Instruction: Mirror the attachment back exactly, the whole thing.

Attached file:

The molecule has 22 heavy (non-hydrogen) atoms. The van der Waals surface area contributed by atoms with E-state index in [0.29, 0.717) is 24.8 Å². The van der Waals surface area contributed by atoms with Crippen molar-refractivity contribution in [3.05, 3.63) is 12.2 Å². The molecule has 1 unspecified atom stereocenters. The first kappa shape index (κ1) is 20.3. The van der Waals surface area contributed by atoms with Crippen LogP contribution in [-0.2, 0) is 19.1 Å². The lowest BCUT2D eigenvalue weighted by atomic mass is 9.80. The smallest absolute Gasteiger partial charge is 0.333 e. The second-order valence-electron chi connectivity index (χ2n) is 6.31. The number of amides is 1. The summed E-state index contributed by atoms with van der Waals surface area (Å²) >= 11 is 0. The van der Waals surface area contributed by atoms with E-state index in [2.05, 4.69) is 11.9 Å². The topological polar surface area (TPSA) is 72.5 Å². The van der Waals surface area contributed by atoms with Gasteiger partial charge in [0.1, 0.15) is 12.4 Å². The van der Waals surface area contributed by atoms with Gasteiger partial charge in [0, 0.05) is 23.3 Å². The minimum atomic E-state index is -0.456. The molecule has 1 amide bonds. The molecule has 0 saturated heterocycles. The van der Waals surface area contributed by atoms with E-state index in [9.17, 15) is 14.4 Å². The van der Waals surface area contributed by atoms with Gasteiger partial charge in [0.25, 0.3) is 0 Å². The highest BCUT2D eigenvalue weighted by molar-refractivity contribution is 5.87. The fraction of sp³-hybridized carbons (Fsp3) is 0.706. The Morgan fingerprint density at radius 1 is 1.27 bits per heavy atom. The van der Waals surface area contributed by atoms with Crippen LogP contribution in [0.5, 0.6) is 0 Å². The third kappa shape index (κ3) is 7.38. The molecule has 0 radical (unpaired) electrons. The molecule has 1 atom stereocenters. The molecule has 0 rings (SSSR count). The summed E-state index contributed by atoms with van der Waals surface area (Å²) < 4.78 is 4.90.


The molecule has 22 heavy (non-hydrogen) atoms. The van der Waals surface area contributed by atoms with E-state index in [0.29, 0.717) is 24.8 Å². The van der Waals surface area contributed by atoms with Crippen molar-refractivity contribution in [3.05, 3.63) is 12.2 Å². The molecule has 1 unspecified atom stereocenters. The first kappa shape index (κ1) is 20.3. The van der Waals surface area contributed by atoms with Crippen LogP contribution in [-0.2, 0) is 19.1 Å². The lowest BCUT2D eigenvalue weighted by atomic mass is 9.80. The smallest absolute Gasteiger partial charge is 0.333 e. The second-order valence-electron chi connectivity index (χ2n) is 6.31. The number of amides is 1. The summed E-state index contributed by atoms with van der Waals surface area (Å²) >= 11 is 0. The van der Waals surface area contributed by atoms with E-state index in [2.05, 4.69) is 11.9 Å². The topological polar surface area (TPSA) is 72.5 Å². The van der Waals surface area contributed by atoms with Gasteiger partial charge in [0.1, 0.15) is 12.4 Å². The van der Waals surface area contributed by atoms with Gasteiger partial charge in [0, 0.05) is 23.3 Å². The minimum atomic E-state index is -0.456. The molecule has 1 amide bonds. The molecule has 0 saturated heterocycles. The van der Waals surface area contributed by atoms with E-state index in [9.17, 15) is 14.4 Å². The van der Waals surface area contributed by atoms with Gasteiger partial charge in [0.25, 0.3) is 0 Å². The highest BCUT2D eigenvalue weighted by molar-refractivity contribution is 5.87. The fraction of sp³-hybridized carbons (Fsp3) is 0.706. The Morgan fingerprint density at radius 1 is 1.27 bits per heavy atom. The van der Waals surface area contributed by atoms with Crippen LogP contribution in [0.5, 0.6) is 0 Å². The third kappa shape index (κ3) is 7.38. The molecule has 0 radical (unpaired) electrons. The molecule has 1 atom stereocenters. The molecule has 0 rings (SSSR count). The summed E-state index contributed by atoms with van der Waals surface area (Å²) < 4.78 is 4.90.